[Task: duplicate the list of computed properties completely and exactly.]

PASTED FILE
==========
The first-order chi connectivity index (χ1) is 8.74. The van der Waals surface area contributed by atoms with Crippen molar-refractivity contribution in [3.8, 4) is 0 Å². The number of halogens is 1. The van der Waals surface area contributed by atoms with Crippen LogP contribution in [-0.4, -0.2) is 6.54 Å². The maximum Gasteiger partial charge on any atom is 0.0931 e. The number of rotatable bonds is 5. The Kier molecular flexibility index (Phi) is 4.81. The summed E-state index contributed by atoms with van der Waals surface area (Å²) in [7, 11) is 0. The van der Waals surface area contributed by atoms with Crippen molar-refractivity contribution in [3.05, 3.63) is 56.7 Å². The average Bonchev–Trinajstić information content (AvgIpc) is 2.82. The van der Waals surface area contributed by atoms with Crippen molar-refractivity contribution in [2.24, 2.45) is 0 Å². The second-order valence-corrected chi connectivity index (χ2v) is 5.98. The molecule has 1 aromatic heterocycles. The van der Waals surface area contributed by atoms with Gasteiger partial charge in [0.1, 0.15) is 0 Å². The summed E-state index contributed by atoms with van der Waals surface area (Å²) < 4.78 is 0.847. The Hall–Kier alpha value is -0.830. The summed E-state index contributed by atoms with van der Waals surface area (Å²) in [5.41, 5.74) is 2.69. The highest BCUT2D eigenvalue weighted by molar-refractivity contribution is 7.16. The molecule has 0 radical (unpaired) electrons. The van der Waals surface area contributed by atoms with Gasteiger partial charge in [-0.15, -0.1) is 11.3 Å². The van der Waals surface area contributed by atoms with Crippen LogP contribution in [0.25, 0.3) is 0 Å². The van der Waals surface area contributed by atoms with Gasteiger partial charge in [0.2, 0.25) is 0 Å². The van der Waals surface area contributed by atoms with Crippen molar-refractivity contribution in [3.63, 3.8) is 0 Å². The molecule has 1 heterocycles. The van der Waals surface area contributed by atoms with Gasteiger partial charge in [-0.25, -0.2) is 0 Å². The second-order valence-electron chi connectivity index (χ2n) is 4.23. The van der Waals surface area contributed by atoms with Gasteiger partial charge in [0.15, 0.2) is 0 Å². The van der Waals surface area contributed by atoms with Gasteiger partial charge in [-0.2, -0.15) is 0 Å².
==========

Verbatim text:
The first-order chi connectivity index (χ1) is 8.74. The van der Waals surface area contributed by atoms with Crippen molar-refractivity contribution in [3.8, 4) is 0 Å². The number of halogens is 1. The van der Waals surface area contributed by atoms with Crippen LogP contribution in [-0.4, -0.2) is 6.54 Å². The maximum Gasteiger partial charge on any atom is 0.0931 e. The number of rotatable bonds is 5. The Kier molecular flexibility index (Phi) is 4.81. The summed E-state index contributed by atoms with van der Waals surface area (Å²) in [7, 11) is 0. The van der Waals surface area contributed by atoms with Crippen molar-refractivity contribution in [3.05, 3.63) is 56.7 Å². The average Bonchev–Trinajstić information content (AvgIpc) is 2.82. The van der Waals surface area contributed by atoms with Crippen molar-refractivity contribution in [2.24, 2.45) is 0 Å². The second-order valence-corrected chi connectivity index (χ2v) is 5.98. The molecule has 1 aromatic heterocycles. The van der Waals surface area contributed by atoms with Gasteiger partial charge in [0.1, 0.15) is 0 Å². The summed E-state index contributed by atoms with van der Waals surface area (Å²) < 4.78 is 0.847. The Hall–Kier alpha value is -0.830. The summed E-state index contributed by atoms with van der Waals surface area (Å²) in [5.41, 5.74) is 2.69. The highest BCUT2D eigenvalue weighted by molar-refractivity contribution is 7.16. The molecule has 0 radical (unpaired) electrons. The van der Waals surface area contributed by atoms with Gasteiger partial charge in [-0.15, -0.1) is 11.3 Å². The van der Waals surface area contributed by atoms with Crippen LogP contribution in [0.25, 0.3) is 0 Å². The van der Waals surface area contributed by atoms with Gasteiger partial charge in [0.2, 0.25) is 0 Å². The van der Waals surface area contributed by atoms with Crippen molar-refractivity contribution in [3.63, 3.8) is 0 Å². The molecule has 1 heterocycles. The van der Waals surface area contributed by atoms with Gasteiger partial charge in [-0.25, -0.2) is 0 Å². The second-order valence-electron chi connectivity index (χ2n) is 4.23. The van der Waals surface area contributed by atoms with Gasteiger partial charge in [0.15, 0.2) is 0 Å². The van der Waals surface area contributed by atoms with Gasteiger partial charge in [-0.2, -0.15) is 0 Å².